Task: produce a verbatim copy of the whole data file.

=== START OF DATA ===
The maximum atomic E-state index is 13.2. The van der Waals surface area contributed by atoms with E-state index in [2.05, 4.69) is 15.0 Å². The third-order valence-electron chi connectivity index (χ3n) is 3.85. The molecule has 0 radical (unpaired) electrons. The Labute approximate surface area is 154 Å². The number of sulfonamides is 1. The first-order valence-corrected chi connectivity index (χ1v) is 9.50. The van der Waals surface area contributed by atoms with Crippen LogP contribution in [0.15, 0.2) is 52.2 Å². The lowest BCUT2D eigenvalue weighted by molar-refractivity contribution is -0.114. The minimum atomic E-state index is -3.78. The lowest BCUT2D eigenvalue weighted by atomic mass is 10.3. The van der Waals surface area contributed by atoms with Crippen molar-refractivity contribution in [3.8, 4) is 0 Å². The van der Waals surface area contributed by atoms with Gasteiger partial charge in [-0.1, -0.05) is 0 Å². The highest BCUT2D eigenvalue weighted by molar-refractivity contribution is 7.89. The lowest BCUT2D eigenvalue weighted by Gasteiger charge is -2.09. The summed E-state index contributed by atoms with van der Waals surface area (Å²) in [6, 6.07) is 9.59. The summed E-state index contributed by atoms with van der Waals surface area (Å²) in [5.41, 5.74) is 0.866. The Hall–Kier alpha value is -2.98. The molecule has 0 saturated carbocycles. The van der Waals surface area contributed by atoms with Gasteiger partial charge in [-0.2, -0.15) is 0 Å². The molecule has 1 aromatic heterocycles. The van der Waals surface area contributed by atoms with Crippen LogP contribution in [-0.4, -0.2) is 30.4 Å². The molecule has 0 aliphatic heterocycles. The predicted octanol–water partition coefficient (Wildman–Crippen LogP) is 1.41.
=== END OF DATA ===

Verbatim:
The maximum atomic E-state index is 13.2. The van der Waals surface area contributed by atoms with E-state index in [2.05, 4.69) is 15.0 Å². The third-order valence-electron chi connectivity index (χ3n) is 3.85. The molecule has 0 radical (unpaired) electrons. The Labute approximate surface area is 154 Å². The number of sulfonamides is 1. The first-order valence-corrected chi connectivity index (χ1v) is 9.50. The van der Waals surface area contributed by atoms with Crippen LogP contribution in [0.15, 0.2) is 52.2 Å². The lowest BCUT2D eigenvalue weighted by molar-refractivity contribution is -0.114. The minimum atomic E-state index is -3.78. The lowest BCUT2D eigenvalue weighted by atomic mass is 10.3. The van der Waals surface area contributed by atoms with Crippen molar-refractivity contribution in [3.8, 4) is 0 Å². The van der Waals surface area contributed by atoms with Gasteiger partial charge in [-0.1, -0.05) is 0 Å². The highest BCUT2D eigenvalue weighted by molar-refractivity contribution is 7.89. The lowest BCUT2D eigenvalue weighted by Gasteiger charge is -2.09. The summed E-state index contributed by atoms with van der Waals surface area (Å²) in [6, 6.07) is 9.59. The summed E-state index contributed by atoms with van der Waals surface area (Å²) in [5.41, 5.74) is 0.866. The Hall–Kier alpha value is -2.98. The molecule has 0 saturated carbocycles. The van der Waals surface area contributed by atoms with Gasteiger partial charge in [-0.2, -0.15) is 0 Å². The molecule has 1 aromatic heterocycles. The van der Waals surface area contributed by atoms with Crippen LogP contribution in [-0.4, -0.2) is 30.4 Å². The molecule has 0 aliphatic heterocycles. The predicted octanol–water partition coefficient (Wildman–Crippen LogP) is 1.41.